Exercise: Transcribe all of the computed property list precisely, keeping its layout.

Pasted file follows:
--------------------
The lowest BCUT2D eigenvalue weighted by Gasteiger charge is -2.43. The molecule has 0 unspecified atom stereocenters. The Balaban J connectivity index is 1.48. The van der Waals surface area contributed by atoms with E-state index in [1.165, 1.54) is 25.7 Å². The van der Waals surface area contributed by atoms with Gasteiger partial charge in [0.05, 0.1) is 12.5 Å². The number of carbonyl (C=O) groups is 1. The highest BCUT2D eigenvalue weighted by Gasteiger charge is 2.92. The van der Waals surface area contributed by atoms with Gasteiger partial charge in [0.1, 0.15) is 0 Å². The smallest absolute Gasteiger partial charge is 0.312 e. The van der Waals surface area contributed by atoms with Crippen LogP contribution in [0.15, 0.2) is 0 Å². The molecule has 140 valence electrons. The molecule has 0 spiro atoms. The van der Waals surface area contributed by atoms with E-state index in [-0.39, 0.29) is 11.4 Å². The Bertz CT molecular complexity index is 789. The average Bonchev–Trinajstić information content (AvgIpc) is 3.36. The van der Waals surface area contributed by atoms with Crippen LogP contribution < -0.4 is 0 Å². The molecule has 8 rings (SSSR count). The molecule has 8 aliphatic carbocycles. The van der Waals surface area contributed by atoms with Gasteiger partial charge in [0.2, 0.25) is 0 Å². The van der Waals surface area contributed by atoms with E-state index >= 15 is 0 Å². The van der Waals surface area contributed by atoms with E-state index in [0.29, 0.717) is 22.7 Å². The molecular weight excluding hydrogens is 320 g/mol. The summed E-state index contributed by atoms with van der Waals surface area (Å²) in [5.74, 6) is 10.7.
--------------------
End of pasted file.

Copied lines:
The lowest BCUT2D eigenvalue weighted by Gasteiger charge is -2.43. The molecule has 0 unspecified atom stereocenters. The Balaban J connectivity index is 1.48. The van der Waals surface area contributed by atoms with E-state index in [1.165, 1.54) is 25.7 Å². The van der Waals surface area contributed by atoms with Gasteiger partial charge in [0.05, 0.1) is 12.5 Å². The number of carbonyl (C=O) groups is 1. The highest BCUT2D eigenvalue weighted by Gasteiger charge is 2.92. The van der Waals surface area contributed by atoms with Gasteiger partial charge in [0.1, 0.15) is 0 Å². The smallest absolute Gasteiger partial charge is 0.312 e. The van der Waals surface area contributed by atoms with Crippen LogP contribution in [0.15, 0.2) is 0 Å². The molecule has 140 valence electrons. The molecule has 0 spiro atoms. The van der Waals surface area contributed by atoms with E-state index in [-0.39, 0.29) is 11.4 Å². The Bertz CT molecular complexity index is 789. The average Bonchev–Trinajstić information content (AvgIpc) is 3.36. The van der Waals surface area contributed by atoms with Crippen LogP contribution < -0.4 is 0 Å². The molecule has 8 rings (SSSR count). The molecule has 8 aliphatic carbocycles. The van der Waals surface area contributed by atoms with Gasteiger partial charge in [0.2, 0.25) is 0 Å². The van der Waals surface area contributed by atoms with E-state index >= 15 is 0 Å². The van der Waals surface area contributed by atoms with E-state index in [0.29, 0.717) is 22.7 Å². The molecular weight excluding hydrogens is 320 g/mol. The summed E-state index contributed by atoms with van der Waals surface area (Å²) in [5.74, 6) is 10.7.